Kazakhstan urges UN to create biological weapons control agency

United Nations, Sep 23 (efe-epa).- Kazakhstan on Wednesday urged the UN to create an international agency for the control of biological weapons, the need for which the Central Asian country says has been made evident by the coronavirus crisis.

“In light of the global pandemic, launching a biological weapons control system is becoming more acute than ever,” Kazakh President Kassym-Jomart Tokayev said in a video message to the United Nations General Assembly.

Kazakhstan, he said, proposes the establishment of a multilateral body to be called the International Agency for Biological Safety that would answer to the UN Security Council.

The new agency would be based on the 1972 Biological Weapons Convention, in which almost all the countries of the world participate and which prohibits the production of this type of weapon, but lacks clear verification mechanisms.

Tokayev, who like other leaders addressed the global response to the coronavirus in his speech, also warned that the world faces two other great common problems: the crisis of the nuclear non-proliferation and disarmament process and climate change.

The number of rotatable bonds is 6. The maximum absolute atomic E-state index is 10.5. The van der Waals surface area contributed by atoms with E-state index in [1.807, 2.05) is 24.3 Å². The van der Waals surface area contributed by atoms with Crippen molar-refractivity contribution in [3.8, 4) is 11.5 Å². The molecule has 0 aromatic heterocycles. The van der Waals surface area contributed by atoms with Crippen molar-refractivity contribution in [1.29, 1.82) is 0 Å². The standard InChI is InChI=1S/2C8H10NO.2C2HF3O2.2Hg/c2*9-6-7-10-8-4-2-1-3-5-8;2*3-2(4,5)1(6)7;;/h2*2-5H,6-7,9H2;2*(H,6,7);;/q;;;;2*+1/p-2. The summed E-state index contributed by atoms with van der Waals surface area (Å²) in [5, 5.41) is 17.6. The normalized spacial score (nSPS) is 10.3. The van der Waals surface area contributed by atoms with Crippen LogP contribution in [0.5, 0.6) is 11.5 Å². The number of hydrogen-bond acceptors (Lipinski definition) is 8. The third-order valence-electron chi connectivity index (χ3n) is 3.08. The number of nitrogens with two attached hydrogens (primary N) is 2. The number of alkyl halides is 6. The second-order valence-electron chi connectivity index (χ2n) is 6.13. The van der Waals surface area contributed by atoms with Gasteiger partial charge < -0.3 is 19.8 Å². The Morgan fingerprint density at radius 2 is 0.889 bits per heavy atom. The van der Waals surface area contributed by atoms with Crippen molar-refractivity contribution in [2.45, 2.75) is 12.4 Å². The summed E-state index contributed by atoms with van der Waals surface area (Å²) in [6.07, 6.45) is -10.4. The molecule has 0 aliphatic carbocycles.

Kazakhstan, which, as its president recalled, voluntarily renounced its large Soviet-era nuclear arsenal, urged all countries to pressure the atomic powers to take “necessary and urgent measures to save humankind from a nuclear disaster.”

Tokayev said climate change was an “existential crisis” and warned that the world was losing the race against global warming.

However, he stressed that the recovery from the COVID-19 crisis offers a “unique opportunity to put environmental protection at the forefront of the international agenda.”

In that sense, Tokayev acknowledged that his country was still highly dependent on fossil fuels and has a lot to do to meet the 2030 targets set in the Paris Agreement, but insisted that greenhouse gas emissions would be reduced by 15% by that date with an economic transformation and a modernization of the industry.

He stressed that to face all these global crises, the world needs to “to restore an atmosphere of trust between Member States and strengthen multilateral institutions.”

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